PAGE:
Explore the history of Hartland Quay and it’s spectacular coastline inside the Hartland Quay Museum. The museum’s many colourful displays tell the story of four centuries of shipwrecks, of the locally based, heroic life saving services, and of the men and ships which traded from Hartland Quay over the centuries.
Open from Easter to the end of October – 11am – 4.30pm daily. Entry fee £1. Under 10s free.
Hartland Quay is the site of an ancient and historic port, positioned precariously amongst spectacular coastal scenery. The wild surrounds hint of the wrecking and smuggling which was so much a way of life in this area in years gone by.
Now a very much smaller but picturesque slipway gives local fishermen access to the sea and makes an easy descent to the Quay Beach with it’s wealth of sandy gullies and rock pools.
The old Customs Houses and warehouses have long since been converted to a family hotel which welcomes the casual visitor or walkers from the coastal footpath and produces meals and snacks. The public bar, decorated with souvenirs from local wrecks, is a favourite watering hole for locals and walkers alike.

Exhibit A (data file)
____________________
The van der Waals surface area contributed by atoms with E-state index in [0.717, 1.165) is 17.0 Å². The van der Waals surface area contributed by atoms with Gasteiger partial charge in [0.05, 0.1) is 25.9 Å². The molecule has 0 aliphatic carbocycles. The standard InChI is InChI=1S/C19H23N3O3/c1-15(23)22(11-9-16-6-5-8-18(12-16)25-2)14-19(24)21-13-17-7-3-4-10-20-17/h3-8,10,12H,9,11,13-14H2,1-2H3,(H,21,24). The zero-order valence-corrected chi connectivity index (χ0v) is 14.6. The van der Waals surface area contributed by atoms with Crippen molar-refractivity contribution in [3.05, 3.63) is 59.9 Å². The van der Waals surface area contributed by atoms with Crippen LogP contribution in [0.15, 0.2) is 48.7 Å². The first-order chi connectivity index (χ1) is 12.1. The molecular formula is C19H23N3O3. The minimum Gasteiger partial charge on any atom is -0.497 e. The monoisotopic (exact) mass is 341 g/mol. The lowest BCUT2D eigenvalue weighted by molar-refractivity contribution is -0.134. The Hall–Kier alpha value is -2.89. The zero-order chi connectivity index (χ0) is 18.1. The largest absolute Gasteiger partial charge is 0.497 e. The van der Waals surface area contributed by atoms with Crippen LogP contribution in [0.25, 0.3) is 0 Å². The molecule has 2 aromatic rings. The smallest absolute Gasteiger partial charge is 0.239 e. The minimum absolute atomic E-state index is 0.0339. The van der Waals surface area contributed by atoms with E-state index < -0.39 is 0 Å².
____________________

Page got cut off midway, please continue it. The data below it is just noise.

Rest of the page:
More recently Hartland Quay has been the location for a number of films. In 1950 it was the backdrop for the filming of Robert Louis Stevenson’s ‘Treasure Island’ starring Bobby Driscoll as Jim Hawkins and Robert Newton as Long John Silver. Other films include Nigel Havers in ‘Element of Doubt’, ‘War Zone’ directed by Tim Roth and ‘Soloman Kane’.
The area is designated as ‘Heritage Coastline’ and as an ‘Area of Outstanding Natural Beauty’. The cliff walks are next to none and with their extensive coastal panoramas and wealth of wild flowers are on a par with walking anywhere in Europe.
The history of the Quay is shown from its beginning in the time of King Henry V111 to its destruction by the sea now more than a century ago. Other exhibits describe the local coastal flora and fauna , bygone industries of the area and smuggling, wrecking and rescues.